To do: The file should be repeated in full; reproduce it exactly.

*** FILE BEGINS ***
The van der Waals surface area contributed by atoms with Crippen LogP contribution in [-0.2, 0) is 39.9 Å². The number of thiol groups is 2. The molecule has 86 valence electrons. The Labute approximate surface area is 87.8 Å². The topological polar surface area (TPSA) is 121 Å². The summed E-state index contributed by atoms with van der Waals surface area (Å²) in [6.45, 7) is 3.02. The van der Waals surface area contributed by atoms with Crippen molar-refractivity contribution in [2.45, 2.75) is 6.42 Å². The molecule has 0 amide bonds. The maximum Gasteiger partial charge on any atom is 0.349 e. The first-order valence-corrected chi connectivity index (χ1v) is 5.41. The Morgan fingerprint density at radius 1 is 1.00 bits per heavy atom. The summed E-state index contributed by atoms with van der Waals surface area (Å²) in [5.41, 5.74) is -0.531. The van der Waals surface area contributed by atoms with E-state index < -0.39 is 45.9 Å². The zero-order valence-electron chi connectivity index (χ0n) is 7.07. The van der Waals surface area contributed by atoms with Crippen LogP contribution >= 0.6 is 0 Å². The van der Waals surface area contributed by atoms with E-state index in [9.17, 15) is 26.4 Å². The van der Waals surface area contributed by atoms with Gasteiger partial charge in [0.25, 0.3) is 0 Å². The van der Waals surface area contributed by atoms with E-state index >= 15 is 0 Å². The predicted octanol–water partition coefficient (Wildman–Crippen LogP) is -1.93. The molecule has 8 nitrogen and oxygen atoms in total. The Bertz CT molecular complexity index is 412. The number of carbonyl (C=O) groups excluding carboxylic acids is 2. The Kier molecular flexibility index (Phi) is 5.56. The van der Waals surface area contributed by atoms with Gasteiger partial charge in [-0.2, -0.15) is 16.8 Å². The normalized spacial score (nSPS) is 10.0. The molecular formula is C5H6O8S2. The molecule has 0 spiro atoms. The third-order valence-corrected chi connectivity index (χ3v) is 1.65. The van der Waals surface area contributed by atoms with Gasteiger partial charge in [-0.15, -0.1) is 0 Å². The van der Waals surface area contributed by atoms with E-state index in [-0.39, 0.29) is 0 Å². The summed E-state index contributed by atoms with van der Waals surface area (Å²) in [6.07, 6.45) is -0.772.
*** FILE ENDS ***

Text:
The van der Waals surface area contributed by atoms with Crippen LogP contribution in [-0.2, 0) is 39.9 Å². The number of thiol groups is 2. The molecule has 86 valence electrons. The Labute approximate surface area is 87.8 Å². The topological polar surface area (TPSA) is 121 Å². The summed E-state index contributed by atoms with van der Waals surface area (Å²) in [6.45, 7) is 3.02. The van der Waals surface area contributed by atoms with Crippen molar-refractivity contribution in [2.45, 2.75) is 6.42 Å². The molecule has 0 amide bonds. The maximum Gasteiger partial charge on any atom is 0.349 e. The first-order valence-corrected chi connectivity index (χ1v) is 5.41. The Morgan fingerprint density at radius 1 is 1.00 bits per heavy atom. The summed E-state index contributed by atoms with van der Waals surface area (Å²) in [5.41, 5.74) is -0.531. The van der Waals surface area contributed by atoms with E-state index < -0.39 is 45.9 Å². The zero-order valence-electron chi connectivity index (χ0n) is 7.07. The van der Waals surface area contributed by atoms with Crippen LogP contribution >= 0.6 is 0 Å². The van der Waals surface area contributed by atoms with E-state index in [9.17, 15) is 26.4 Å². The van der Waals surface area contributed by atoms with Gasteiger partial charge in [0.25, 0.3) is 0 Å². The van der Waals surface area contributed by atoms with E-state index >= 15 is 0 Å². The predicted octanol–water partition coefficient (Wildman–Crippen LogP) is -1.93. The molecule has 8 nitrogen and oxygen atoms in total. The Bertz CT molecular complexity index is 412. The number of carbonyl (C=O) groups excluding carboxylic acids is 2. The Kier molecular flexibility index (Phi) is 5.56. The van der Waals surface area contributed by atoms with Gasteiger partial charge in [-0.2, -0.15) is 16.8 Å². The normalized spacial score (nSPS) is 10.0. The molecular formula is C5H6O8S2. The molecule has 0 spiro atoms. The third-order valence-corrected chi connectivity index (χ3v) is 1.65. The van der Waals surface area contributed by atoms with Gasteiger partial charge in [-0.15, -0.1) is 0 Å². The van der Waals surface area contributed by atoms with E-state index in [-0.39, 0.29) is 0 Å². The summed E-state index contributed by atoms with van der Waals surface area (Å²) in [6.07, 6.45) is -0.772.